“There’s only one thing I know about life. I know some things happen by chance. And some things happen because we make them happen.”

The wait is over. The Central City Speedster is back, folks, and he better be ready to hit the ground running because, once again, our fleet-footed protagonist has flubbed up the timeline.

Barry's not so smug when he realizes Thawne is right.
Barry’s not so smug when he realizes Thawne is right.

When a show turns its world upside down in a season finale, you never really know what to expect when it returns. Fast three months in Flash time and you get this week’s episode. And we’re not eased into the new world. Within the first segment, we get the rundown of this new world—aptly christened ‘Flashpoint’ by the villainous Reverse Flash, aka Eobard Thawne (more on that later). Barry and Iris have yet to meet (elementary school doesn’t count), there is a new Flash in town as well as a new baddie in the Rival. Captain Mendez is in charge of the police station and quite a bit more amicable than the crabby Singh. And of course, there’s the biggun—Henry and Nora Allen are both happy and alive. When Iris says yes to a lunch date, things couldn’t be better for CSI Allen. But as they say, if it seems too good to be true…

Thawne tells Barry as much. “This isn’t your home, Barry,” he says. “This is a mirage—a fiction—that will end us both…” It sounds like the ravings of a madman, which Thawne clearly is, but he’s not wrong. Barry doesn’t hear it though, cozy and smug with the fact that he’s taken down the bad guy and has the two most important people back in his life. We get a glimpse of a life filled with love as the Allens sit down to a family breakfast and, even in this wonderful moment, can we really be happy for Barry, knowing what he’ll have to do?

Before that happens we see another glitch in the timeline—it seems that the man of responsibility, Joe West, has let himself go. We really don’t get a reason for his current state but as misses go, it’s a minor one in this episode.

What we do get is a Barry and Iris who, despite not knowing one another, still maintain a familiarity that goes beyond just a casual attraction. Their small moments together may not be exactly what we remember but parallel the original timeline and solidifies the fact that Iris is Barry’s ancho and always will be.

Meet billionaire Cisco Ramon-stylin' and profilin'.
Meet billionaire Cisco Ramon-stylin’ and profilin’.

Taking a break from the feels for a moment, what good is a hero without his team of people? Enter Cisco Ramon, richest man in America. Say what? Yep, turns out his tech is just that good. Though on the surface he carries the arrogance of Reverb, the Earth-2 Cisco, he’s still the heartfelt guy we’ve come to know and love through the last two seasons. Caitlin doesn’t get as much screen time this go-round but, when the crew is together, we still get that witty banter as the actors do such a phenomenal job playing off one another.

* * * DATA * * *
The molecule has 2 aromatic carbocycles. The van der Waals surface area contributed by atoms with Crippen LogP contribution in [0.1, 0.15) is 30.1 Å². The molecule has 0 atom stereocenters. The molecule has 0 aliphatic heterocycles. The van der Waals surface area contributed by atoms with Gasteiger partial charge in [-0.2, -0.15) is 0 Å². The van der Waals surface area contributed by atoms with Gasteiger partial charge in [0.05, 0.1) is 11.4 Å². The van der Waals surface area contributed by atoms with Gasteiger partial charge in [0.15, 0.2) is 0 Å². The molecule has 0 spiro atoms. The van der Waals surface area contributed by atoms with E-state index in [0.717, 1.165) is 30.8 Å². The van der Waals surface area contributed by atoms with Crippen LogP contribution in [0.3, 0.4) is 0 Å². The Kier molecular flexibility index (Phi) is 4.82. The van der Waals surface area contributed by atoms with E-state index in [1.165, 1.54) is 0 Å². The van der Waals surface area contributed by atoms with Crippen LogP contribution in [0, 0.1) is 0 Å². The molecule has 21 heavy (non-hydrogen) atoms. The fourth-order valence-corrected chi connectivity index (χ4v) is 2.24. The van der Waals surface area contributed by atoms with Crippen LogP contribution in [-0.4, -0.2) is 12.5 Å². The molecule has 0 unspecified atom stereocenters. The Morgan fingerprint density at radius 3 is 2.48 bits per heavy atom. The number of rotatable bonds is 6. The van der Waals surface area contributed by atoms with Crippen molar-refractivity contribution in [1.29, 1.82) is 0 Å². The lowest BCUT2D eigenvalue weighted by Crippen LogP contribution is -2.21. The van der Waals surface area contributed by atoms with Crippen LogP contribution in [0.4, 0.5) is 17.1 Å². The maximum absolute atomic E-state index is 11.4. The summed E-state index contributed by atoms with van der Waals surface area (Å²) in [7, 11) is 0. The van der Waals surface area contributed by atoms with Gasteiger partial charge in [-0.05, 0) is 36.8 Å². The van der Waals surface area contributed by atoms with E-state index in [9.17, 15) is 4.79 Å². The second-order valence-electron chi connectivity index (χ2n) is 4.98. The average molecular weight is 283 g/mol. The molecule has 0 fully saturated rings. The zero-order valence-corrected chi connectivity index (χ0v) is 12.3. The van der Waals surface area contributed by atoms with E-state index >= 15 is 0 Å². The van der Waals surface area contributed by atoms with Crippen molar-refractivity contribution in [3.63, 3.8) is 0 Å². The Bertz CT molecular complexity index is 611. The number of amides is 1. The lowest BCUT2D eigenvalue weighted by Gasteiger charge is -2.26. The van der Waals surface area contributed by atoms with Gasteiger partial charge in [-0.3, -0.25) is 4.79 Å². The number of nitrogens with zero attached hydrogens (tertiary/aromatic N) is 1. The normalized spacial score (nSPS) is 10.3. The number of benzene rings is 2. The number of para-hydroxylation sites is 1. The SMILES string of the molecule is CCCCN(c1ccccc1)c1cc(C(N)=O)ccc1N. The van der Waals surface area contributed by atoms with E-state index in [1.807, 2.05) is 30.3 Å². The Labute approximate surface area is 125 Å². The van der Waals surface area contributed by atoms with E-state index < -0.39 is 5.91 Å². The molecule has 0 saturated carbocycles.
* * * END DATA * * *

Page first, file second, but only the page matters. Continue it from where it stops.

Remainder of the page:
Of course, we all knew Wally would be donning the cowl of Kid Flash (just don’t call him that) and, while a pretty cool Easter Egg, I get the feeling that it won’t be the last time we see him speeding through the streets of Central City.

And then we have the bad guy. No, not Thawne, but the new guy in town: Edward Clariss, better known as the Rival. He doesn’t project the menace of Zoom but there’s an air of charisma about him that, unlike last year’s villain, may have people wanting to see more of him.

Okay, we’ve stalled long enough; let’s get the end out of the way.

Let's hope this isn't the last time we see these two side-by-side.
Let’s hope this isn’t the last time we see these two side-by-side.

There was never any doubt that this alternate timeline wouldn’t last past the first hour of season three but still, the brevity of our time left a few questions—however moot—out there. But the biggest disappointment is that we won’t be seeing Henry and Nora anytime soon and that’s a bummer though, Barry’s reaction when he returned back into the original timeline wasn’t one of a guy who’d never see his parents again. It’s a small gripe, I know, but then again Barry doesn’t get a chance to put his feet up when he’s knocked on his tuckus at the newest reveal: Joe and Iris, whose strength of ‘ship is the second constant in the show (next to  Baris) aren’t on speaking terms.

Finally, we’re left with the familiar face of Edward Clariss being activated by a phantom voice that etches the name ‘Alchemy’ on the mirror.

The Finish Line

Lots of action and moving parts in the forty plus minutes in the premiere and, despite a hiccup here and there, as well as the disappointing rush through the whole ‘Flashpoint’ saga, this was a good jumping off point for season three. Not only did we get to see an old villain in his words “be the hero”, we get the smallest taste of what awaits for Barry as he tries to settle into the new dynamic. Right now, we only know of Iris and Joe’s estrangement but who knows what he’ll have to deal with down the line. Well, that’s not entirely true; we do have two names awaiting Barry…

The Rival and the bigger bad, Alchemy. A speedster and…something else. As always, Barry’s going to have his hands full, but if he can remember Alternate Iris’s words—“Be the Flash, Barry, because that’s who you are”—then he just might come out of all this all right.

Flashpoint – 3.5 lightning bolts (out of 5)